Question: I have a new observation to share with you regarding the yugas. SB 1.4.14 says that the Vyasa began his work when the Second Age was on the verge of beginning. SB 1.4.20 says that he began by creating the Rg and other three Vedas. SB 1.4.23 indicates that the further development of literature took place as a combined effort of sages under Vyasa’s leadership over a span of many generations. The remainder of the chapter and beginning of the next makes it clear that after seeing the compilation of so many expansive Upanishads and Puranas, Vyasa remained dissatisfied and later became inspired by Narada to create the Bhagavatam to remedy his dissatisfaction. So Bhagavatam is the last effort.
We hear elsewhere in the text itself that Bhagavatam was created just after Krishna’s departure from the Earth and the beginning of Kali Yuga.
Astronomically speaking we know with sufficient confidence that the Rg Veda was created roughly 5,000 years ago – because it specifies that the “first star” was Krittika (Pleiades) and we can reconstruct the movement of the vernal equinox (the starting point of the celestial circle) to see that it was last in Krttika about 5,000 years ago.
This indicates that 5,000 years ago is when Vyasa began his efforts, not when he completed them by creating the Bhagavatam. So it seems to be a clear indication that 5,000 years ago was the beginning of the Second Age (Dvapara). And that Kali Yuga began several generations of sages after that.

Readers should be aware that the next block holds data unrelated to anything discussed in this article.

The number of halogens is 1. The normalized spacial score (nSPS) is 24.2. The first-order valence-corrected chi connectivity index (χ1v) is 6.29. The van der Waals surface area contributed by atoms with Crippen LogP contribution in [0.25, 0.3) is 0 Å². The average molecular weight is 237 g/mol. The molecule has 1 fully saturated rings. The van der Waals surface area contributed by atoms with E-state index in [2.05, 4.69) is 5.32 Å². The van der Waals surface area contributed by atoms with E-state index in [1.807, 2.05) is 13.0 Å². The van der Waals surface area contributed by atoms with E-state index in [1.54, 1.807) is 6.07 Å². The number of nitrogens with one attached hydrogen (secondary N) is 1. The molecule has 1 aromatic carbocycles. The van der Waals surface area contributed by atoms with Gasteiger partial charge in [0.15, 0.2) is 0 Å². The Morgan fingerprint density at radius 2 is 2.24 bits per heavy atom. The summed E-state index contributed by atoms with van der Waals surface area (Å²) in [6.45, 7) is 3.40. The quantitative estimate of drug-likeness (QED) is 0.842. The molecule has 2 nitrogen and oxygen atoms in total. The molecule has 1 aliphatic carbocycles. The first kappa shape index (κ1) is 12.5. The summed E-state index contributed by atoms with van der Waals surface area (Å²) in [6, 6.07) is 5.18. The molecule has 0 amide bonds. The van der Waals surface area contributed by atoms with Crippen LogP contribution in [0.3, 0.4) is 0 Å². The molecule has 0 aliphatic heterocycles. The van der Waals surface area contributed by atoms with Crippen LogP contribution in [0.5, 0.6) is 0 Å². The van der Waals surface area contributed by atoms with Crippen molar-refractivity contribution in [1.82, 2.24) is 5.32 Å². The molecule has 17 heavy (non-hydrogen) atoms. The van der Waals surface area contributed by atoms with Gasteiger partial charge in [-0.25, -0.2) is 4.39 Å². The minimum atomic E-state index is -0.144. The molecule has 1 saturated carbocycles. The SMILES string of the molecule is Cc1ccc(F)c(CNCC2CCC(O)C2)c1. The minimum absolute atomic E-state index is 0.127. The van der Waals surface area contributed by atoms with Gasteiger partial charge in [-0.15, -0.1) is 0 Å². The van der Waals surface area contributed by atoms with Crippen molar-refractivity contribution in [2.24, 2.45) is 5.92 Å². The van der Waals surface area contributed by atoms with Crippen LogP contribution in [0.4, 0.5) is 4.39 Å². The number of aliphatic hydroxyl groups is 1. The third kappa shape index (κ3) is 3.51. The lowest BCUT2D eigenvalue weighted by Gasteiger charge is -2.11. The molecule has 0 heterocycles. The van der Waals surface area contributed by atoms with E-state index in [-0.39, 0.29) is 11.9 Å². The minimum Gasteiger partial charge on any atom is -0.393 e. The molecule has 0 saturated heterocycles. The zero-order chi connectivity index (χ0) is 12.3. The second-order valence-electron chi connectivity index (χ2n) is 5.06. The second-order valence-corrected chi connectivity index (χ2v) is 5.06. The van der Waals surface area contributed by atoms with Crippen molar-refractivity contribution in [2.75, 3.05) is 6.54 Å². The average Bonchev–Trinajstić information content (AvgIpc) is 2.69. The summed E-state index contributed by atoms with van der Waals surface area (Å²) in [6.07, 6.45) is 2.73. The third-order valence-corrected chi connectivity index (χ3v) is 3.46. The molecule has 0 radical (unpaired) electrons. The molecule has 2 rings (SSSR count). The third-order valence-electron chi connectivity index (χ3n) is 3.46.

This assessment does not support the long version of yugas as multiples of 1,000 years multiplied by 360. Rather it supports the short version of yugas simply as multiples of 1,000 years.
Your thoughts on this would be very valuable.
Answer: While commenting on the SB verse 1.1.14, Sri Jiva, Sri Visvanatha and some others explain that it was the end of Dvapara and not the beginning. The word tRtiye (lit., in the third) is taken to mean the third part of Dvapara. Every yuga has three parts – the first sandhi (conjunction or twilight) part, the main part and the ending sandhi part. This is in harmony with the fact that the Bhagavata was heard by Pariksita after its composition, and Mahabharata was first recited in the yajna of Janmejaya. Both Pariksita and Jamejaya were born towards the end of Dvapara.
This will not support the smaller span of the yuga theory.
Also, in the very same chapter, after verse 1.4.14, the whole description is of the vision of Kali which Vyasa had. Forseeing the plight of people in Kali, he engaged in the big work of organizing the Vedas and then wrote Mahabharata for those who were not eligible to study Vedas. This certainly happened at the end of Dvapara and not at the beginning
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Infatuation distorts our perception. An infatuated person cannot perceive the true character and intentions of the object of infatuation.